I just got off the phone with my Mum, where I couldn't resist chatting to her about this book. I am currently introducing her to all of the ladies of The Unlaced Book Club and it's making me so happy. I know she has her own TBR pile to get through but I love it when we can share books, especially when she loves them as much as I do. Redeeming the Rogue Knight is definitely going on her list.When Elisabeth Hobbes got in touch with me about reading her next book, out on 1st September, I couldn't say no. I am working my way through the work of all the wonderful ladies in The Unlaced Book Club and this was the first book of Elisabeth's that I had the pleasure of reading. I started it on our family cruise and then spent the day we got home lying on my couch, in between loads of laundry, completely immersed in the world of Sir Roger Danby and Lucy Carew. I simply could not put it down.Sir Roger Danby is on a mission to deliver a message from King Edward. Accompanying him is Thomas Carew. When Thomas gets them both in a spot of bother, they have to flee the house they are staying at and Roger finds himself with an arrow through his shoulder and on the doorstep of Thomas's sister, Lucy's, inn. Lucy hasn't seen her brother for four years so when he turns up unannounced at her door, with a complete stranger, she's shocked and scared. Even more so when the stranger kisses her like she's never been kissed before. Lucy can't deny the stranger is quite attractive but he is also rude and aggressive. She doesn't want him in her home for long, especially with her two year old son to keep safe. When trouble comes searching for Roger and Thomas, Thomas ends up causing a distraction and disappearing, which leaves Lucy to remove the arrow from Roger's shoulder on her own and to look after him while he heals. They may not get off to a very good start and even though Roger is just like the men Lucy despises, there is something about him that she can't help but be drawn to. Can Roger redeem himself? It's not something Roger expects to feel, he's not used to opening up and is quite content with living his life the way he always has, but meeting Lucy changes something and he finds himself wanting to make amends and do things differently.I have to admit that for the first couple of chapters, I wasn't drawn to Roger very much. His snappy temper and treatment towards women left a lot to be desired. However, I'm happy to say that he most definitely redeemed himself and I found myself falling in love with him. I ended up really enjoying this element to the story and the way Elisabeth wrote Roger's character. It made me feel closer to Lucy and like I was discovering who Robert was at the same time she was. I rather liked that he had to work extra hard to win me over, it seemed more realistic than him being this wonderful person straight off the bat. Once I warmed to him, Roger was incredibly lovable and yes, definitely swoon worthy. By the end of the book, I was grinning from ear to ear and just wanted to hug him.Where do I even begin with Lucy? She was truly remarkable. She was brave, smart, kind, feisty and so much more. I was so impressed by the way she stood up for herself and also by her fierce love for her son. It broke my heart that she felt she had to go to certain lengths to put food on the table and that she had been hurt so badly, her strength through it all showed no bounds. Her interactions with Roger were filled with emotion and I felt every word she spoke. I very much doubt you will be able to read this story and not feel the need to rally behind Lucy and witness her getting her happily ever after.From cover to cover, Redeeming the Rogue Knight was a thrilling ride, full of motherhood, bravery, strength, will and love. It was emotional, funny and addictive. I would happily read the story again. I do actually have to go back and read the first book in The Danby Brothers series though, this one was the second.You should definitely pick up Redeeming the Rogue Knight today!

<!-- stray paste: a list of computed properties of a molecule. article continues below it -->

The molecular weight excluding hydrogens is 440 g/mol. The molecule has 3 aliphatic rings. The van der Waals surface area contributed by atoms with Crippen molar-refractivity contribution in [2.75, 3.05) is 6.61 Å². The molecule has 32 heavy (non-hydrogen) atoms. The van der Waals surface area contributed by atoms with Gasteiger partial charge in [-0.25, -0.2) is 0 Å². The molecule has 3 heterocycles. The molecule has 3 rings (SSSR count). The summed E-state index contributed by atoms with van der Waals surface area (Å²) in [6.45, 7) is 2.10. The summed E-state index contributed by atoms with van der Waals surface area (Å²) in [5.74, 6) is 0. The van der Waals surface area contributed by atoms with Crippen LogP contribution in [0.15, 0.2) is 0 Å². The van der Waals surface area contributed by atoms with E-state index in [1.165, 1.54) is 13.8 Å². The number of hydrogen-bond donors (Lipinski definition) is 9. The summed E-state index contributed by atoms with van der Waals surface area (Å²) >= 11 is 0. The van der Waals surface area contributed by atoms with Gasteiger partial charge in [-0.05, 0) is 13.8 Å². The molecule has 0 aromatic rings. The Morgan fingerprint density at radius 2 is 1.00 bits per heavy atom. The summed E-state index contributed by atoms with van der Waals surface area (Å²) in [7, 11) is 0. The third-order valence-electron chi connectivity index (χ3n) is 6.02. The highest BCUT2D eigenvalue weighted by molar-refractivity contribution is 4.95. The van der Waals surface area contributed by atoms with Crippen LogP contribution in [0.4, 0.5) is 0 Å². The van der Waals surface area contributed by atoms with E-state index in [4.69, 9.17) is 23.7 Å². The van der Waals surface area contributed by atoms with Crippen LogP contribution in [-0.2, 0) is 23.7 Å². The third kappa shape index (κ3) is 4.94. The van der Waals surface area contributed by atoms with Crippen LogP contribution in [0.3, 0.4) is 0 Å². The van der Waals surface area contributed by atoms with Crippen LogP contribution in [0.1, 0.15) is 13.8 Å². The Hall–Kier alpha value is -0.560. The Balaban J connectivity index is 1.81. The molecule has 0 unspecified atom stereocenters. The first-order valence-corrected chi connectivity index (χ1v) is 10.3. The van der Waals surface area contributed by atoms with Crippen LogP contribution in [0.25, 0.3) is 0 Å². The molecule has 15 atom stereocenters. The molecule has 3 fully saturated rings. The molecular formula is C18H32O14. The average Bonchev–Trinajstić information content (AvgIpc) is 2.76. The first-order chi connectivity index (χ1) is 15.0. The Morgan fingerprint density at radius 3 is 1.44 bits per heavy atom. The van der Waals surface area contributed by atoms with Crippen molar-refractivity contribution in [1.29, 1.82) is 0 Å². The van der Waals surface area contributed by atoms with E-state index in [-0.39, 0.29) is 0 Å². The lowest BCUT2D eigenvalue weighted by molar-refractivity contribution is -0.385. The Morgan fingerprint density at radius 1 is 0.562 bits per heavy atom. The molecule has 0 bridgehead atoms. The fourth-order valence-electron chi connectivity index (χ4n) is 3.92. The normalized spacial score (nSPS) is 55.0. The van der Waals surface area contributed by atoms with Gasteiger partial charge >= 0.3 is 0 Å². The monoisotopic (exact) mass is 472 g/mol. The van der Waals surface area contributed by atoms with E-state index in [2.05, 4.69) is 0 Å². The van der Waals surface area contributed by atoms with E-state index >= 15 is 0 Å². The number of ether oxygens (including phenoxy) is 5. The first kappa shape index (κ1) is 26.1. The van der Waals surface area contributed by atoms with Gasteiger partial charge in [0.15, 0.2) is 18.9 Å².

• By Roses are Amber on August 25, 2017

    Redeeming The Rogue Knight is a medieval historical romance. Roger Danby and Thomas Carew have been earning a living as mercenary fighters in France. They are currently in Cheshire delivering a message from the King, who requests more troops for the war.Roger and Thomas are forced to make a hasty departure from the house of Lord Harper due to an indiscretion with the Lord’s daughter. Injured by an arrow, Thomas takes Roger to safety at his family inn. Since Thomas has been away, his father has died leaving his sister and her young son alone to run the ale house.With men still after the pair, and Roger unable to travel further, Thomas takes off to lead the pursuers away. He leaves his sister to tend Roger. Fearful of Roger, his wound and the trailing men, Lucy is reluctant to put herself and her son in any danger. She agrees to treat Roger, but shows her disapproval of his manners and his life, whilst hiding her attraction to the rogue. Roger needs Lucy to care for him while he recovers, he finds his usual charm rebuffed and in time is humbled by Lucy’s life. Forced to spend time with Lucy and her son, Roger begins to open his eyes to his past life and ask himself questions about his future.This is an enjoyable rags to riches romance following a popular story arc and I would recommend this to readers who like clean historical romance.